What was trade like in ancient Greece
Jul 15, 2021
Trade is one of the most important social activities for the maintenance of a society and for its growth. In this lesson from a TEACHER we will explain what was trade like in ancient Greece since this civilization was one of the most important in this economic framework, interconnecting the East and West of the Mediterranean and, in turn, the north and south of the Aegean; in fact, the Roman civilization would take advantage of these lines of commerce to establish its own.
- The Greek economy
- What was the concern to create these colonies?
- Trade in ancient Greece
The Greek economy.
Since the emergence of Greek civilization we will find a great series of maritime movements (especially in the Marco del Egeo) of groups of Hellenes who marched to other places looking for products that did not exist in their land.
This was undoubtedly because Greece possessed a very steep terrain, which, although it is very fertile, has little space for the creation of large fields of cultivation. In turn, the
To answer the first part of the question of what trade was like in ancient Greece, we must know that in the 6th century BC. C. the Hellenic population was very extensive, so much so that the city-states could not cope with being able to support such a large population. It was for this reason that the first colonial movements took place, beginning at first with the coasts of Anatolia, the Aegean islands, and even crossing the Pontus Euxin to reach the sea Black.
That would be the first stage of Greek colonization which was followed by the creation of Great Greece, located in southern Italy and in Sicily; finally, there would be some coastal areas of the Iberian and Gallic Mediterranean where settlements would be created.
What was the concern to create these colonies?
Without a doubt, the Excess of population attached to the lack of resources mentioned earlier, it caused the Greeks in very early times to go to sea to find in other territories the materials that were lacking in their native land.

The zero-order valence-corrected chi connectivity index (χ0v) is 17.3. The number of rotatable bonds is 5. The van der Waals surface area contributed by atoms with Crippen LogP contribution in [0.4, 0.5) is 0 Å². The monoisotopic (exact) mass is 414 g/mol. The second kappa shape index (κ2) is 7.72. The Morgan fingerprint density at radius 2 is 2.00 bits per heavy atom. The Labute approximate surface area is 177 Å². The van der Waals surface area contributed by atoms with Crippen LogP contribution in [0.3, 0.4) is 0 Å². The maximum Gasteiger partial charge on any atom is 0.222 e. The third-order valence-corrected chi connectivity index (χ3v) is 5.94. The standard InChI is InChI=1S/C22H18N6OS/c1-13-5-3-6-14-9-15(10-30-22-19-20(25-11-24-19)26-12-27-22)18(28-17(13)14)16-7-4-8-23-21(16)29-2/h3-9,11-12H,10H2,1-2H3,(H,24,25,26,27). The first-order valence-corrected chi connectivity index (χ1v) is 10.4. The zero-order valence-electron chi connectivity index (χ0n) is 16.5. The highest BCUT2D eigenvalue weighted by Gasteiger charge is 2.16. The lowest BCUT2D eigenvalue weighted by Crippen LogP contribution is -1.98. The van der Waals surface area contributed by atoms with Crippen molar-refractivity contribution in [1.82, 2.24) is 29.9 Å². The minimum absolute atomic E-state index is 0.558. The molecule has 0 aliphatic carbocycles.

One way to end both problems was to send contingents of people to create commercial ports that later became colonies. These had to be in charge of parliamentary with the natural tribes of the place to obtain commercial deals, in addition to obtaining permission for the creation of their city-state.
In this other lesson from a TEACHER we offer you a summary of the Greek Empire.
Trade in ancient Greece.
Within our lesson on what commerce was like in ancient Greece, we must know that there were two types of commerce:
This type of Greek trade came mainly from the need to import materials that there was not, as they were:
- Construction and / or decorative materials.
While these traded with products of which they had large surplus:
- Olive oil.
This trade occurred both at the national level, that is, between the city-states that made up ancient Greece, and with the rest of the colonies that were scattered throughout the Mediterranean. In turn, it was in the ports where commercial treaties with other civilizations, such as the Phoenician, were made.
One of the most important elements in the commerce of ancient Greece, would be the appearance of the coin, which had two main functions:
- For the Hellenic world the coin meant a value to the product that was bought or sold. It was an object of great prestige, as it was the result of the power of the State over others.
- For the uncivilized world (according to the Greeks), this object had the metal value from which it was made. The elites of the tribal societies that traded with the Hellenic world and its colonies, collected these coins, which were either melted to make a series of ornaments or were kept as a symbol of can.
With the passage of time, these cultures would end up minting coins that were exchanged by products in the Greek colonies, being able to find some of these in deposits archaeological.
Domestic or land trade
We will also find an inferior trade in which the artisan workshops sold their products directly to the rest of the citizens of the neighboring polis and villages.
On the other hand, and within this, the kápêloi, a kind of merchants who went from village to village selling a series of products; We can assimilate this figure to that of the peddler.
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